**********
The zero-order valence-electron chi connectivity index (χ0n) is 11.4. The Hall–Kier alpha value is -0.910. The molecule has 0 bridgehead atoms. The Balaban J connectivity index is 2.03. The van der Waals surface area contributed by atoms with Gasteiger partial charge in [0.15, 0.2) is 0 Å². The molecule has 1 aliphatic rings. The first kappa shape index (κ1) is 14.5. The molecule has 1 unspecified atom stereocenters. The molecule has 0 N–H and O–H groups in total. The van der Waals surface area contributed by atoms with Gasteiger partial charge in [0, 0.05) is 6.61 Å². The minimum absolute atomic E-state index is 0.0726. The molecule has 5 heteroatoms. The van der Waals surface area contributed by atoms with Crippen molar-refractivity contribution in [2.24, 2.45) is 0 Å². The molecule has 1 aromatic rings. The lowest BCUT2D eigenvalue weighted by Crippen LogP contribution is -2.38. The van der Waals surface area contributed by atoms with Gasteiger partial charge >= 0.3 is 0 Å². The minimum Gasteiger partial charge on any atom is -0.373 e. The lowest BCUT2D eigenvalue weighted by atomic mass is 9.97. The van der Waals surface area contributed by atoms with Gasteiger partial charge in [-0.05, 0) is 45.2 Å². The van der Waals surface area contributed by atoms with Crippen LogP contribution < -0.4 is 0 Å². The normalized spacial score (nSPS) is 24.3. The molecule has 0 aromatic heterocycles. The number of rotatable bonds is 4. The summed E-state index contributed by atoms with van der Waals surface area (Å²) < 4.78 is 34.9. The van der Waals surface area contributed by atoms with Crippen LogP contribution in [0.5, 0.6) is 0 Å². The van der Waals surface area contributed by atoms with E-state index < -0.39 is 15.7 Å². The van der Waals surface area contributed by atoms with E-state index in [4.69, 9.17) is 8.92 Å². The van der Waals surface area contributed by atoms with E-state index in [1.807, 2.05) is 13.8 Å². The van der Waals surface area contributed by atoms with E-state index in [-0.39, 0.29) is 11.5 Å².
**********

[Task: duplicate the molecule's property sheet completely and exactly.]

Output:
The zero-order valence-electron chi connectivity index (χ0n) is 11.4. The Hall–Kier alpha value is -0.910. The molecule has 0 bridgehead atoms. The Balaban J connectivity index is 2.03. The van der Waals surface area contributed by atoms with Gasteiger partial charge in [0.15, 0.2) is 0 Å². The molecule has 1 aliphatic rings. The first kappa shape index (κ1) is 14.5. The molecule has 1 unspecified atom stereocenters. The molecule has 0 N–H and O–H groups in total. The van der Waals surface area contributed by atoms with Gasteiger partial charge in [0, 0.05) is 6.61 Å². The minimum absolute atomic E-state index is 0.0726. The molecule has 5 heteroatoms. The van der Waals surface area contributed by atoms with Crippen molar-refractivity contribution in [2.24, 2.45) is 0 Å². The molecule has 1 aromatic rings. The lowest BCUT2D eigenvalue weighted by Crippen LogP contribution is -2.38. The van der Waals surface area contributed by atoms with Gasteiger partial charge >= 0.3 is 0 Å². The minimum Gasteiger partial charge on any atom is -0.373 e. The lowest BCUT2D eigenvalue weighted by atomic mass is 9.97. The van der Waals surface area contributed by atoms with Gasteiger partial charge in [-0.05, 0) is 45.2 Å². The van der Waals surface area contributed by atoms with Crippen LogP contribution < -0.4 is 0 Å². The normalized spacial score (nSPS) is 24.3. The molecule has 0 aromatic heterocycles. The number of rotatable bonds is 4. The summed E-state index contributed by atoms with van der Waals surface area (Å²) < 4.78 is 34.9. The van der Waals surface area contributed by atoms with Crippen LogP contribution in [0.5, 0.6) is 0 Å². The van der Waals surface area contributed by atoms with E-state index < -0.39 is 15.7 Å². The van der Waals surface area contributed by atoms with E-state index in [4.69, 9.17) is 8.92 Å². The van der Waals surface area contributed by atoms with E-state index in [1.807, 2.05) is 13.8 Å². The van der Waals surface area contributed by atoms with E-state index in [-0.39, 0.29) is 11.5 Å².